Artigo na New Scientist sobre genes ORFan

quinta-feira, janeiro 24, 2013

Artigo na New Scientist sobre genes ORFan

Uncommon Descent 

22 de janeiro de 2013

A revista New Scientist trás um artigo interessante sobre o assunto de genes ORFan (i.e. genes que não possuem nenhum homólogo conhecido):

NOT having any family is tough. Often unappreciated and uncomfortably different, orphans have to fight to fit in and battle against the odds to realise their potential. Those who succeed, from Aristotle to Steve Jobs, sometimes change the world.

Who would have thought that our DNA plays host to a similar cast of foundlings? When biologists began sequencing genomes, they discovered that up to a third of genes in each species seemed to have no parents or family of any kind. Nevertheless, some of these “orphan genes” are high achievers, and a few even seem have played a part in the evolution of the human brain.

But where do they come from? With no obvious ancestry, it was as if these genes had appeared from nowhere, but that couldn’t be true. Everyone assumed that as we learned more, we would discover what had happened to their families. But we haven’t …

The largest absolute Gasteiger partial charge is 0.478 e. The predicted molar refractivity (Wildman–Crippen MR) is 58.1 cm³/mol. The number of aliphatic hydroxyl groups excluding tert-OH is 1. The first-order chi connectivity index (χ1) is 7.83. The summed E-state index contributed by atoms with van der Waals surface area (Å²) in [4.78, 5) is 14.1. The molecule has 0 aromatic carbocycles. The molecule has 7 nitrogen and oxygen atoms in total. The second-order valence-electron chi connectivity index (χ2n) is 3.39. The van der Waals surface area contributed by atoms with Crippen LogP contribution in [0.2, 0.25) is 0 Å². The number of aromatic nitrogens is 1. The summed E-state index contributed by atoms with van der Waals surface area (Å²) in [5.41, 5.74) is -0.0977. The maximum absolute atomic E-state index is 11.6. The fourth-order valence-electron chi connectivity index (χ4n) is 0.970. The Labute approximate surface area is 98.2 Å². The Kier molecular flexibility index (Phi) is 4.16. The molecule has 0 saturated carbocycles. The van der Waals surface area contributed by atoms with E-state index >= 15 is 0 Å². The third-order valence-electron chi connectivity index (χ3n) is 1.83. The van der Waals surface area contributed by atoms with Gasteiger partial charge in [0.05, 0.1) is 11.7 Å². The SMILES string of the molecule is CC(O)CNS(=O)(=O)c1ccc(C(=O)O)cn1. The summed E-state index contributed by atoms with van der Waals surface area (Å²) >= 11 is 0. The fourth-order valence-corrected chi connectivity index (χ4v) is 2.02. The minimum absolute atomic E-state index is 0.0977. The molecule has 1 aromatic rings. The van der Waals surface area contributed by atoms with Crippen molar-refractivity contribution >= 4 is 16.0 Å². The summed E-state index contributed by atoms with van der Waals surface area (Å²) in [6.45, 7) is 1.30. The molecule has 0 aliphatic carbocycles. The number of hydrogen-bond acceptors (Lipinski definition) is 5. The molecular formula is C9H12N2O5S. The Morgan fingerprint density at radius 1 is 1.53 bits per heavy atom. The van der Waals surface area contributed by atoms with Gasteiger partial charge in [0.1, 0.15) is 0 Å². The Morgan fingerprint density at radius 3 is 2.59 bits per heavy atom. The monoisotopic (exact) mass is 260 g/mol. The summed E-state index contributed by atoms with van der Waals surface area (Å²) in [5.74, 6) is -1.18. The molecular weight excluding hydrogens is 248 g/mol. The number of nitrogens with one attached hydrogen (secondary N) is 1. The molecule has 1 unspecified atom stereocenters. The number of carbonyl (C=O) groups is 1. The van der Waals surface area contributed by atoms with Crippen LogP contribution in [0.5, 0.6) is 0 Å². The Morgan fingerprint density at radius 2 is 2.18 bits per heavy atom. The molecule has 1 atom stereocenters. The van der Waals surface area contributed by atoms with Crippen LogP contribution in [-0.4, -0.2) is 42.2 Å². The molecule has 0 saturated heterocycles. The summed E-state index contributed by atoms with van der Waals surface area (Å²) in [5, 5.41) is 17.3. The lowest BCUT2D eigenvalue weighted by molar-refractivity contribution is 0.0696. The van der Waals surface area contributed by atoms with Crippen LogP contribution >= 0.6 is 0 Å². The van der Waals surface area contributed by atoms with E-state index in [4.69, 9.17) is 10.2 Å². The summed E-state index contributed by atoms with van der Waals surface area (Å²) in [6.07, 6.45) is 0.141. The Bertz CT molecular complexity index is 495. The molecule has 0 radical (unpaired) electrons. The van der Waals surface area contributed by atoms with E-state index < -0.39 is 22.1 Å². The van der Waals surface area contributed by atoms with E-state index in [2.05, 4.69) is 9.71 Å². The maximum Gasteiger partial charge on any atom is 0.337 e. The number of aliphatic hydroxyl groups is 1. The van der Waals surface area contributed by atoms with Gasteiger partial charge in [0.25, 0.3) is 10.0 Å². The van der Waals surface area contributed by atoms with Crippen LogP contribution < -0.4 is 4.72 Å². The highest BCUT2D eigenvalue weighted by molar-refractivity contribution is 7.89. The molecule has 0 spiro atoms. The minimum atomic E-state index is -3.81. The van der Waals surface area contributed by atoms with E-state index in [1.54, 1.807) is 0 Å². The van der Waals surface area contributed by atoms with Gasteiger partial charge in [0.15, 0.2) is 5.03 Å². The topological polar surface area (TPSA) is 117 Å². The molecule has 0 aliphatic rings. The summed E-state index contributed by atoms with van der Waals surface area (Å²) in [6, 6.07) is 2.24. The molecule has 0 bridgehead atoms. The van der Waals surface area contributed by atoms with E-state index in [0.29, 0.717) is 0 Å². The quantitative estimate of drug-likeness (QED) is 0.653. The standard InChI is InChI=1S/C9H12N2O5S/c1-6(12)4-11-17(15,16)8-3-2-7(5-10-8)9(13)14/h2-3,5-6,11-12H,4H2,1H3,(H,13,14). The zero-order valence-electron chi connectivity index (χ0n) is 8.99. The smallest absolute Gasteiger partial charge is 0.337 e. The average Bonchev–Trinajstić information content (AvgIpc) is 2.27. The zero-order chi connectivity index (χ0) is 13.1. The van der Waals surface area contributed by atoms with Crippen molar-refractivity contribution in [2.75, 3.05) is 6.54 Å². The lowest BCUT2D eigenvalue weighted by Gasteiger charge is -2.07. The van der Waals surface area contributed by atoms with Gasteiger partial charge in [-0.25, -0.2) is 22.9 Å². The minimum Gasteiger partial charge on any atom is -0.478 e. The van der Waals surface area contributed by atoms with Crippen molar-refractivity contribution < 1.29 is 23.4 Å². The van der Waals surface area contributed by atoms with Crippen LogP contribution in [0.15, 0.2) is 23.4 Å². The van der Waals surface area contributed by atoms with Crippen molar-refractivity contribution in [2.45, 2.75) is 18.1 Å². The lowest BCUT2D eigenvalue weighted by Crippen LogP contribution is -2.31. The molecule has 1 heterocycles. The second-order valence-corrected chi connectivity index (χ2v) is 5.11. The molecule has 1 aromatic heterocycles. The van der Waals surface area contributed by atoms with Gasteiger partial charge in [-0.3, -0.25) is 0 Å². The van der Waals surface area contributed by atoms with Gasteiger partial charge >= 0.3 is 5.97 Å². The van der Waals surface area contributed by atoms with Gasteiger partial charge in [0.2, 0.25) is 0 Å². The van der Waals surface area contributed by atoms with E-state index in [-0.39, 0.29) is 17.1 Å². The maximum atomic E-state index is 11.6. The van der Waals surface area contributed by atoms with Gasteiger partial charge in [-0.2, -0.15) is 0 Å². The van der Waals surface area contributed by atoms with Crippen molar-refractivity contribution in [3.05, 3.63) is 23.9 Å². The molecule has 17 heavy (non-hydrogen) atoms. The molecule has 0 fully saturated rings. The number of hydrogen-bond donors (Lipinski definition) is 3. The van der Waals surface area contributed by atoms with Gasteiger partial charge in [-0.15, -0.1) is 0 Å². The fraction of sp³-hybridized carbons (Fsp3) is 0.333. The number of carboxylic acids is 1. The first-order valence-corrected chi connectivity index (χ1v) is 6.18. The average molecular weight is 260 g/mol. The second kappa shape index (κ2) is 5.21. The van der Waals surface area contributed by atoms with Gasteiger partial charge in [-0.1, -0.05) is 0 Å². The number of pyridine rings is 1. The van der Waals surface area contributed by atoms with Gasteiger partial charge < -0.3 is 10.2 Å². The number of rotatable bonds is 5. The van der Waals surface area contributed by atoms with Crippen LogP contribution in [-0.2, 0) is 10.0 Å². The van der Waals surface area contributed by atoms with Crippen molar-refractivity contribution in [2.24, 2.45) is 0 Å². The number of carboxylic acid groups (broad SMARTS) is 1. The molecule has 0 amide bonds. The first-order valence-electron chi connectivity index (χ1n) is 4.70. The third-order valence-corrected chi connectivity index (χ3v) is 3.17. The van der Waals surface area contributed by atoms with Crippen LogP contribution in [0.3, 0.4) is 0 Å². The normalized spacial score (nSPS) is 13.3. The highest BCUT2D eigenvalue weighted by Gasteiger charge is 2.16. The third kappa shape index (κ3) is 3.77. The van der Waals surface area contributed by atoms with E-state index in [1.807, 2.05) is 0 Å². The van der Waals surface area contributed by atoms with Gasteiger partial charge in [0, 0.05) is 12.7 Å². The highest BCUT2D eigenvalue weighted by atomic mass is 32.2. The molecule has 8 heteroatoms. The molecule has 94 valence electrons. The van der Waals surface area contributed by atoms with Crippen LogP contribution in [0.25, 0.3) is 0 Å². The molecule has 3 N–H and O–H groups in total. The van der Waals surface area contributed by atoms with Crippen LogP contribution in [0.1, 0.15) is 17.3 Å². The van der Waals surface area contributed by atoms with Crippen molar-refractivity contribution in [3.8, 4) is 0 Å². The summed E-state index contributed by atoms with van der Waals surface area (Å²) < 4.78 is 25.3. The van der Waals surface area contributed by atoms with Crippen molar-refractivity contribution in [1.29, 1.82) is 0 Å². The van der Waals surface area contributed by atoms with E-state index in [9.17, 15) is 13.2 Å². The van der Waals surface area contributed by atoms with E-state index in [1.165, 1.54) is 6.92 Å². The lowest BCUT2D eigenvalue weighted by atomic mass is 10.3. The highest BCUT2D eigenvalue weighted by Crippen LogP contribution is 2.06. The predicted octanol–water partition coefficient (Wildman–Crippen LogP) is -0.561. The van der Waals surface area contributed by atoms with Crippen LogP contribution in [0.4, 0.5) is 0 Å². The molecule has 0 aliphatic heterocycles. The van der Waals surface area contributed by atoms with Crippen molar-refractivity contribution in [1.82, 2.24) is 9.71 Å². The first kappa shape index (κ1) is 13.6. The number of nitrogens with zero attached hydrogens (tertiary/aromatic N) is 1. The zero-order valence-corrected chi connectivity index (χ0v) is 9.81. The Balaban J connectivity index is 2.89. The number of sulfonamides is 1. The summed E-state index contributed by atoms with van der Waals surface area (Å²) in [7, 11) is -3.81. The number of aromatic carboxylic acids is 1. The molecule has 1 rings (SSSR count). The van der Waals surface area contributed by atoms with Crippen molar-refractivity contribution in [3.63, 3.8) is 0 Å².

A hipótese de ancestralidade comum - descendência com modificação, a cada dia que passa vai se enfraquecendo como explicação evolucionária. Vide esses dois artigos importantes:

1. Molecular Biology and Evolution

For about 23% of our genome, we share no immediate genetic ancestry with our closest living relative, the chimpanzee. This encompasses genes and exons to the same extent as intergenic regions. We conclude that about 1/3 of our genes started to evolve as human-specific lineages before the differentiation of human, chimps, and gorillas took place.”

(Ingo Ebersberger, Petra Galgoczy, Stefan Taudien, Simone Taenzer, Matthias Platzer, and Arndt von Haeseler, “Mapping Human Genetic Ancestry,” Molecular Biology and Evolution, Vol. 24(10):2266-2276 (2007).) FREE PDF GRATIS

2. Nature

An integrated encyclopedia of DNA elements in the human genome – Sept. 6, 2012

Excerpt: Analysis... yielded 57 confidently identified unique peptide sequences in intergenic regions relative to GENCODE annotation. Taken together with evidence of pervasive genome transcription, these data indicate that additional protein-coding genes remain to be found.